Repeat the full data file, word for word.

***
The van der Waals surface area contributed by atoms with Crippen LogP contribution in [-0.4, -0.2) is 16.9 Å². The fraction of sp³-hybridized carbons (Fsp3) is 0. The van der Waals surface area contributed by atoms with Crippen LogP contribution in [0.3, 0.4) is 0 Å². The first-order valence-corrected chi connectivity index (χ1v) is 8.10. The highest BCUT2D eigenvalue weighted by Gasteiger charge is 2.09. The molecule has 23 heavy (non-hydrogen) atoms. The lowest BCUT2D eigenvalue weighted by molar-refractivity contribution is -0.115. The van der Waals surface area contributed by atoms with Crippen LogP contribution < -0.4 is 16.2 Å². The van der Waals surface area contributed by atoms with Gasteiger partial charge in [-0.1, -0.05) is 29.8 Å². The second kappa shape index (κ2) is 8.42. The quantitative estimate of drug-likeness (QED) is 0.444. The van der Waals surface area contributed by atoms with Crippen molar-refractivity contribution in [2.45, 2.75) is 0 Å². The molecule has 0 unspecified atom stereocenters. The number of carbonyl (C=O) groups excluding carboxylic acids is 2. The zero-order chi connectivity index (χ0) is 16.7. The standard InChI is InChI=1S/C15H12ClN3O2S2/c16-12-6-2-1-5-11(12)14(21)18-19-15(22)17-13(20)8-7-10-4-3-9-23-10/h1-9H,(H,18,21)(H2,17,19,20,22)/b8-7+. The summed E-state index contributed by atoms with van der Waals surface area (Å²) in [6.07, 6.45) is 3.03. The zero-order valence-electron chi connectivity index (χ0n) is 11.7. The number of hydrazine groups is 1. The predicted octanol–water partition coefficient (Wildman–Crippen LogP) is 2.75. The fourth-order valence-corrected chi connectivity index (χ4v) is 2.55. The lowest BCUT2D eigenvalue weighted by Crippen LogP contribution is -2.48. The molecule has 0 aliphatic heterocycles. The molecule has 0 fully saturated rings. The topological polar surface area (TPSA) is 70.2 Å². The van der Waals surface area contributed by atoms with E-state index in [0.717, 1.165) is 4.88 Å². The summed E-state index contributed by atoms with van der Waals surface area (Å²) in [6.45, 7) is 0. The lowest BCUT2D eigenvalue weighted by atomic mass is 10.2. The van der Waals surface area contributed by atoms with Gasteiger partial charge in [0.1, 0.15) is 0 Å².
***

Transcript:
The van der Waals surface area contributed by atoms with Crippen LogP contribution in [-0.4, -0.2) is 16.9 Å². The fraction of sp³-hybridized carbons (Fsp3) is 0. The van der Waals surface area contributed by atoms with Crippen LogP contribution in [0.3, 0.4) is 0 Å². The first-order valence-corrected chi connectivity index (χ1v) is 8.10. The highest BCUT2D eigenvalue weighted by Gasteiger charge is 2.09. The molecule has 23 heavy (non-hydrogen) atoms. The lowest BCUT2D eigenvalue weighted by molar-refractivity contribution is -0.115. The van der Waals surface area contributed by atoms with Crippen LogP contribution < -0.4 is 16.2 Å². The van der Waals surface area contributed by atoms with Gasteiger partial charge in [-0.1, -0.05) is 29.8 Å². The second kappa shape index (κ2) is 8.42. The quantitative estimate of drug-likeness (QED) is 0.444. The van der Waals surface area contributed by atoms with Crippen molar-refractivity contribution in [2.45, 2.75) is 0 Å². The molecule has 0 unspecified atom stereocenters. The number of carbonyl (C=O) groups excluding carboxylic acids is 2. The zero-order chi connectivity index (χ0) is 16.7. The standard InChI is InChI=1S/C15H12ClN3O2S2/c16-12-6-2-1-5-11(12)14(21)18-19-15(22)17-13(20)8-7-10-4-3-9-23-10/h1-9H,(H,18,21)(H2,17,19,20,22)/b8-7+. The summed E-state index contributed by atoms with van der Waals surface area (Å²) in [6.07, 6.45) is 3.03. The zero-order valence-electron chi connectivity index (χ0n) is 11.7. The number of hydrazine groups is 1. The predicted octanol–water partition coefficient (Wildman–Crippen LogP) is 2.75. The fourth-order valence-corrected chi connectivity index (χ4v) is 2.55. The lowest BCUT2D eigenvalue weighted by Crippen LogP contribution is -2.48. The molecule has 0 aliphatic heterocycles. The molecule has 0 fully saturated rings. The topological polar surface area (TPSA) is 70.2 Å². The van der Waals surface area contributed by atoms with E-state index in [0.717, 1.165) is 4.88 Å². The summed E-state index contributed by atoms with van der Waals surface area (Å²) in [6.45, 7) is 0. The lowest BCUT2D eigenvalue weighted by atomic mass is 10.2. The van der Waals surface area contributed by atoms with Gasteiger partial charge in [0.1, 0.15) is 0 Å².